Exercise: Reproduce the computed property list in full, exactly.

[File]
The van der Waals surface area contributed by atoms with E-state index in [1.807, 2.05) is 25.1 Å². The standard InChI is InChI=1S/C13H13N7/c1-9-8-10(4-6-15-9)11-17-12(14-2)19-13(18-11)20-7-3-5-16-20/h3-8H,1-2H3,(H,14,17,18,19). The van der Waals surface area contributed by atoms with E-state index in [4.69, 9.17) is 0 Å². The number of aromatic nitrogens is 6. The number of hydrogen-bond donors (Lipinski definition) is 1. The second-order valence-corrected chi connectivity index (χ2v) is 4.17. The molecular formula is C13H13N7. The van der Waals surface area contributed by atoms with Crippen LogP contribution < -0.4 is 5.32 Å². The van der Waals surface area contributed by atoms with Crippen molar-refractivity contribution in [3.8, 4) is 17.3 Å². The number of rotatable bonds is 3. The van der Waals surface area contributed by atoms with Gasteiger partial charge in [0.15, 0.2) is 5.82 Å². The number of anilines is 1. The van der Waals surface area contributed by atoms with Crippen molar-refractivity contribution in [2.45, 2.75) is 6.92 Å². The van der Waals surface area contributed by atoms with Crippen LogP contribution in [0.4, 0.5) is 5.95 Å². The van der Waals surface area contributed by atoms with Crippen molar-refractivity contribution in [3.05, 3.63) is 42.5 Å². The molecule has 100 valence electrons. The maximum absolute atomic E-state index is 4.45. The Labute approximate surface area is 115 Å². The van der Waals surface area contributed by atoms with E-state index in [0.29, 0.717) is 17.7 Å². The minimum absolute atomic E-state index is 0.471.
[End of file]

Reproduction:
The van der Waals surface area contributed by atoms with E-state index in [1.807, 2.05) is 25.1 Å². The standard InChI is InChI=1S/C13H13N7/c1-9-8-10(4-6-15-9)11-17-12(14-2)19-13(18-11)20-7-3-5-16-20/h3-8H,1-2H3,(H,14,17,18,19). The van der Waals surface area contributed by atoms with E-state index in [4.69, 9.17) is 0 Å². The number of aromatic nitrogens is 6. The number of hydrogen-bond donors (Lipinski definition) is 1. The second-order valence-corrected chi connectivity index (χ2v) is 4.17. The molecular formula is C13H13N7. The van der Waals surface area contributed by atoms with Crippen LogP contribution < -0.4 is 5.32 Å². The van der Waals surface area contributed by atoms with Crippen molar-refractivity contribution in [3.8, 4) is 17.3 Å². The number of rotatable bonds is 3. The van der Waals surface area contributed by atoms with Gasteiger partial charge in [0.15, 0.2) is 5.82 Å². The number of anilines is 1. The van der Waals surface area contributed by atoms with Crippen molar-refractivity contribution in [2.45, 2.75) is 6.92 Å². The van der Waals surface area contributed by atoms with Crippen LogP contribution in [0.4, 0.5) is 5.95 Å². The van der Waals surface area contributed by atoms with Crippen molar-refractivity contribution in [3.05, 3.63) is 42.5 Å². The molecule has 100 valence electrons. The maximum absolute atomic E-state index is 4.45. The Labute approximate surface area is 115 Å². The van der Waals surface area contributed by atoms with E-state index in [0.29, 0.717) is 17.7 Å². The minimum absolute atomic E-state index is 0.471.